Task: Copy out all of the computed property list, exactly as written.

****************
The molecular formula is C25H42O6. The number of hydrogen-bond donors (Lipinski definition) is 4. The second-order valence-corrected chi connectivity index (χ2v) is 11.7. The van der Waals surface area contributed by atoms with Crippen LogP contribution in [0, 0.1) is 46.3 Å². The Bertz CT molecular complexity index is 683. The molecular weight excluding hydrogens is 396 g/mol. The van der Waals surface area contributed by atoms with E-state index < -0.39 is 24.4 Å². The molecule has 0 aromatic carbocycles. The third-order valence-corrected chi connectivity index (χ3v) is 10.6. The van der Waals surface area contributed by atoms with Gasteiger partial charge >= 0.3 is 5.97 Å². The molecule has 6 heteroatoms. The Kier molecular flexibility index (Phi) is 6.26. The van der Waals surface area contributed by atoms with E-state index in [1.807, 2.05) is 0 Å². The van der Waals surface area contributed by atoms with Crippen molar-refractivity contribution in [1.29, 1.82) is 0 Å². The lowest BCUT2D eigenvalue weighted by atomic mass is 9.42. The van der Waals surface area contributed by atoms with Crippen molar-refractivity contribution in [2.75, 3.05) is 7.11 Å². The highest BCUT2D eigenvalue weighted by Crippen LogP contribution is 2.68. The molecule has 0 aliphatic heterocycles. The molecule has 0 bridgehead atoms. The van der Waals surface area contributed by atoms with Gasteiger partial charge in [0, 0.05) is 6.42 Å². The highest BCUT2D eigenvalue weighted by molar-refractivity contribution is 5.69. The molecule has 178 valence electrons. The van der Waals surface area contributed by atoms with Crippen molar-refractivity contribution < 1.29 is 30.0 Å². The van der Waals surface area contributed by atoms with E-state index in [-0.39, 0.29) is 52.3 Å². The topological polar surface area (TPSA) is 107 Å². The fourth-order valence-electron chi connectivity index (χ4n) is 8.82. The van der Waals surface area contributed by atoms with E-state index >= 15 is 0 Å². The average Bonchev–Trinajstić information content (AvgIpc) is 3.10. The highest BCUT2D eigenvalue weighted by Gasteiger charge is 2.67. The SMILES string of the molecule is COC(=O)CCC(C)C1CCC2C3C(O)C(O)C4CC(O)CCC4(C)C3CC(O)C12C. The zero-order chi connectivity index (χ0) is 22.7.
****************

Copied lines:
The molecular formula is C25H42O6. The number of hydrogen-bond donors (Lipinski definition) is 4. The second-order valence-corrected chi connectivity index (χ2v) is 11.7. The van der Waals surface area contributed by atoms with Crippen LogP contribution in [0, 0.1) is 46.3 Å². The Bertz CT molecular complexity index is 683. The molecular weight excluding hydrogens is 396 g/mol. The van der Waals surface area contributed by atoms with E-state index < -0.39 is 24.4 Å². The molecule has 0 aromatic carbocycles. The third-order valence-corrected chi connectivity index (χ3v) is 10.6. The van der Waals surface area contributed by atoms with Gasteiger partial charge >= 0.3 is 5.97 Å². The molecule has 6 heteroatoms. The Kier molecular flexibility index (Phi) is 6.26. The van der Waals surface area contributed by atoms with E-state index in [1.807, 2.05) is 0 Å². The van der Waals surface area contributed by atoms with Crippen molar-refractivity contribution in [1.29, 1.82) is 0 Å². The lowest BCUT2D eigenvalue weighted by atomic mass is 9.42. The van der Waals surface area contributed by atoms with Crippen molar-refractivity contribution in [2.75, 3.05) is 7.11 Å². The highest BCUT2D eigenvalue weighted by Crippen LogP contribution is 2.68. The molecule has 0 aliphatic heterocycles. The molecule has 0 bridgehead atoms. The van der Waals surface area contributed by atoms with Gasteiger partial charge in [0, 0.05) is 6.42 Å². The highest BCUT2D eigenvalue weighted by molar-refractivity contribution is 5.69. The molecule has 178 valence electrons. The van der Waals surface area contributed by atoms with Crippen molar-refractivity contribution < 1.29 is 30.0 Å². The van der Waals surface area contributed by atoms with E-state index in [-0.39, 0.29) is 52.3 Å². The topological polar surface area (TPSA) is 107 Å². The fourth-order valence-electron chi connectivity index (χ4n) is 8.82. The van der Waals surface area contributed by atoms with E-state index >= 15 is 0 Å². The average Bonchev–Trinajstić information content (AvgIpc) is 3.10. The highest BCUT2D eigenvalue weighted by Gasteiger charge is 2.67. The SMILES string of the molecule is COC(=O)CCC(C)C1CCC2C3C(O)C(O)C4CC(O)CCC4(C)C3CC(O)C12C. The zero-order chi connectivity index (χ0) is 22.7.